EDRI launches campaign on air passenger data

By EDRi · May 7, 2003

This week, European Digital Rights (EDRI) launched a campaign against the
transfer of European air travellers’ data to the United States. The
campaign coincides with renewed talks between the European Commission and
the United States.

Since 5 March 2003, an agreement between the European Commission and United
States Customs provides US authorities online access to European
travellers’ Passenger Name Record (PNR) data for flights to the US. The PNR
data consist of all relevant information related to a passenger’s flight:
departure and return flights, connecting flights, special services required
on board the flight (meals such as Kosher or Halal) and flight payment
information such as credit card numbers.

Under EU privacy regulations the transfer of such personal data to third
countries is bound to strict guidelines. However, due to political and
economic pressures by the US government, the European Commission has
allowed the transfer of passenger data to go through.

On 6 May the parliamentary Committee on Citizens’ Freedoms and Rights
(LIBE) held a hearing on transfer of European air travellers’ data.
Representatives of the US Department of Homeland Security came to Brussels
to convince the Committee members of their intention to protect the privacy
of European air travellers. They had little to offer and presented no new
limitations on the existing practice of data transfer.

It became clear during the hearing in the European parliament that the PNR
data will be fed into the Computer Assisted Passenger Pre-screening System.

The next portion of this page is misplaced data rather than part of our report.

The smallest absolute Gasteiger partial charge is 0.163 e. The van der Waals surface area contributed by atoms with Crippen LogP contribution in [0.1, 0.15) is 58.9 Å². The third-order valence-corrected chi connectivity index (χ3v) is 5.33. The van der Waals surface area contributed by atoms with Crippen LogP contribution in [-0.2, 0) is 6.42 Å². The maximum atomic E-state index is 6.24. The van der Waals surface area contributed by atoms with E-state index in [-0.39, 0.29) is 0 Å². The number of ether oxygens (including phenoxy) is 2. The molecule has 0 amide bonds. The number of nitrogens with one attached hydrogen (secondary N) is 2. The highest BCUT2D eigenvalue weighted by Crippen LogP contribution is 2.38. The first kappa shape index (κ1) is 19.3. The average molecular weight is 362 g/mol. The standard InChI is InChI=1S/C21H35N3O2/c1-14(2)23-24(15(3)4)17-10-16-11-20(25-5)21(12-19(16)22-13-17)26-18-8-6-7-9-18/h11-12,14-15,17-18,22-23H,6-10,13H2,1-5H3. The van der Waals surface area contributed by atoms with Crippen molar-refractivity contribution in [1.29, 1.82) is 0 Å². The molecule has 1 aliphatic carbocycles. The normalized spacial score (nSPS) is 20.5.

In a current test of the second generation of the system, CAPPS II, the
goal is to identify terrorists, according to Douglas Browning, a senior
official if US Customs. But the agreement between the US and the EU on the
PNR data mentions that US Customs may share the data with other US agencies
for “legitimate law enforcement purposes”. This is a very broad definition
and can be read like an assurance that all European passengers’ data could
be stored in FBI and other US agencies’ databases for many years to come,
to be used for all kinds of law enforcement purposes. Those purposes are
very different from the limited anti-terrorism objectives that, the US
government claimed, originally justified their request for more EU
passenger data from European airline companies.

In the campaign against the transfer of PNR data European Digital Rights
offers models of complaints that air travellers can send to the airline
carriers and their national data protection commissioners. With the first
letter, air travellers can request their personal data from the airlines
and get information about which of their personal data were transferred to
the US. The second letter is addressed to national data protection
commissioners to urge them to investigate the transfer of personal data.
The letters are available through the website of European Digital Rights.

Although the US Department of Homeland Security now has a Privacy Officer
and the CAPPS II program will get a Passenger Advocate (to process
complaints from passengers) it remains to be seen what influence and powers
they will have or if these officials are merely installed to keep EU
privacy officials and advocacy groups at a distance.

Campaign against the illegal transfer of European travellers’ data to the USA

EPIC resource: EU-US Airline Passenger Data Disclosure

Complaints of US air passengers about the “no-fly” list (an outlook for
European travellers!)